You may also start a pulmonary rehabilitation program. These programs are designed to further educate you on COPD and give you additional ways to manage the condition.
Stage three is considered to be the severe stage of COPD. It is during this stage that most patients find their quality of life significantly impacted, with a decreased ability to function. More extensive treatment methods are started during this time as the condition continues to progress in severity.
When you are in the third stage of COPD, you will likely experience the following symptoms and more:
- Chronic shortness of breath
- Continued coughing
- Excessive mucus production
- Frequent respiratory infections
- Chest tightness
- Pain or discomfort when taking a deep breath
- Trouble getting a full breath
- Swelling in the ankles
During stage three of COPD, many people find it difficult to perform their activities of daily living. You may find yourself too out of breath to complete daily chores, work duties, and more. Most patients are unable to exercise to any extent and experience extreme lethargy from even short periods of physical activity.
A pulmonary function test often shows the FEV1 to be at 30 to 50 percent during this stage.
Treating Stage Three COPD
Treatment options during stage three of COPD are very similar to stage two, but supplemental oxygen is added. You may also find yourself using prescription steroids more often due to frequent flare-ups or an increase in the severity of your symptoms.
Stage four is the most pronounced and severe stage of COPD. When you are in this stage, your ability to function is significantly diminished. Blood oxygen levels will be low, and you are now at an increased risk of developing heart failure or lung failure. Most people are completely dependent on oxygen at this point.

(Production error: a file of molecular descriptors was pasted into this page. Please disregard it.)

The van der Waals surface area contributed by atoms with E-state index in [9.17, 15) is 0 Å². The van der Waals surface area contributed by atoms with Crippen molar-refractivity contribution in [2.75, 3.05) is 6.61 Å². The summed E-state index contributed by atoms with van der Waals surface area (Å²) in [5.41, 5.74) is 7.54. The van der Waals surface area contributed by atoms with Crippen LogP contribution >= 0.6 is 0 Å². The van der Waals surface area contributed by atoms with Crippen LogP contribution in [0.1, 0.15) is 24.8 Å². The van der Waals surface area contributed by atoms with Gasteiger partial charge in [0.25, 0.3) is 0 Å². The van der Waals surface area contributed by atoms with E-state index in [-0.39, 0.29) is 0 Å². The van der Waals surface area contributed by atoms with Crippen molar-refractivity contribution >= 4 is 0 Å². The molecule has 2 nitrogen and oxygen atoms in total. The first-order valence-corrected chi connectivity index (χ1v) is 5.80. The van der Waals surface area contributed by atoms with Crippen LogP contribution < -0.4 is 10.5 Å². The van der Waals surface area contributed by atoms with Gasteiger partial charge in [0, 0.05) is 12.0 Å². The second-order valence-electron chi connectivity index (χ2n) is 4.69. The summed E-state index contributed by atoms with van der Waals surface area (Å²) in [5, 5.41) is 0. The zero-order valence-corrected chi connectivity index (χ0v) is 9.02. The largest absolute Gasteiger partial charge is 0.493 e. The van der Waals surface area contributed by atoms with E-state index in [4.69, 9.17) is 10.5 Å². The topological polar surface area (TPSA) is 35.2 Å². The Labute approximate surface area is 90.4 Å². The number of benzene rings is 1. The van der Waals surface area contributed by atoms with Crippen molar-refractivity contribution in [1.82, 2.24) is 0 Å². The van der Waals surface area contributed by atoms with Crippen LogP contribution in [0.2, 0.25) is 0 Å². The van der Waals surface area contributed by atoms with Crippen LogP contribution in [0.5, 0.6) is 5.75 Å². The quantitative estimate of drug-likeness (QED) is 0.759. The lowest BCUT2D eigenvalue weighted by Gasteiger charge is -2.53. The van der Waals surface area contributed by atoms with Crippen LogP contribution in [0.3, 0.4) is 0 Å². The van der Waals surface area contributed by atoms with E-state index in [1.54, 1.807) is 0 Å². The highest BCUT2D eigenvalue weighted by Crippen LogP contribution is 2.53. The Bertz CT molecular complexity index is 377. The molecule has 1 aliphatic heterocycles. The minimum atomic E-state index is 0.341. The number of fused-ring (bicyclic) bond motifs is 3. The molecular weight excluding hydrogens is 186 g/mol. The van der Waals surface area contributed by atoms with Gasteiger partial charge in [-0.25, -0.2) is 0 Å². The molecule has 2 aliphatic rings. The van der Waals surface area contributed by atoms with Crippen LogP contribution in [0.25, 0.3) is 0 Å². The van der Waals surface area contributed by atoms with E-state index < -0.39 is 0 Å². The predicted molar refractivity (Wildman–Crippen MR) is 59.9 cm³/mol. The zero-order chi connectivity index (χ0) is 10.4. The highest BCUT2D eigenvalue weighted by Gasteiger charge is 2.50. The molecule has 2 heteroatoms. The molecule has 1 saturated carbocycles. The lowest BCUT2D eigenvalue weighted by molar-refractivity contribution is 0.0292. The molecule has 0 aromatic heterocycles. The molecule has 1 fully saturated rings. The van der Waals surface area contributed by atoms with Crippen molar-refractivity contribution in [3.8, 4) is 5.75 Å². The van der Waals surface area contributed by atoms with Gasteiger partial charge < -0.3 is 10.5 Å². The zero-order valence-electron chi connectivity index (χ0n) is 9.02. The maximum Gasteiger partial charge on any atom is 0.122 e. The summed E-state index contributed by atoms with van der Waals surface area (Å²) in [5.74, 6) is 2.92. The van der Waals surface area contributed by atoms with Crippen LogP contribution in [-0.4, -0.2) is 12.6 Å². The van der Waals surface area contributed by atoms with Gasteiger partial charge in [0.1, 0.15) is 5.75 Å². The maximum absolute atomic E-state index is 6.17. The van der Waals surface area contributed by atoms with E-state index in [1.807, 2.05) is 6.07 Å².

Symptoms of stage four COPD are very pronounced and seriously impact your quality of life. Many patients experience:
- Difficulty breathing, even at rest
- Heart palpitations or tachycardia
- Extreme mucus production
- Severely decreased airflow
- Intense lethargy and fatigue
- Inability to partake in any physical activity
In the fourth stage of COPD, you will experience frequent flare-ups that could be fatal if not immediately addressed. You will likely be entirely dependent on oxygen to get any oxygen intake. FEV1 readings at this stage are below 30 percent.
Treating Stage Four COPD
When you reach the fourth stage of COPD, extensive treatment options are required to maintain oxygen intake. Ongoing supplemental oxygen is necessary, and surgical intervention may be needed. These interventions include lung transplants or lung volume reduction surgery.
Seeking Treatment for COPD
From bronchodilators to surgical intervention, there are many ways to approach COPD in its different stages. In recent years, some patients have looked to regenerative medicine to alleviate COPD symptoms.
If you are struggling with chronic obstructive pulmonary disorder at any stage, speak with your pulmonologist about alternative treatment options.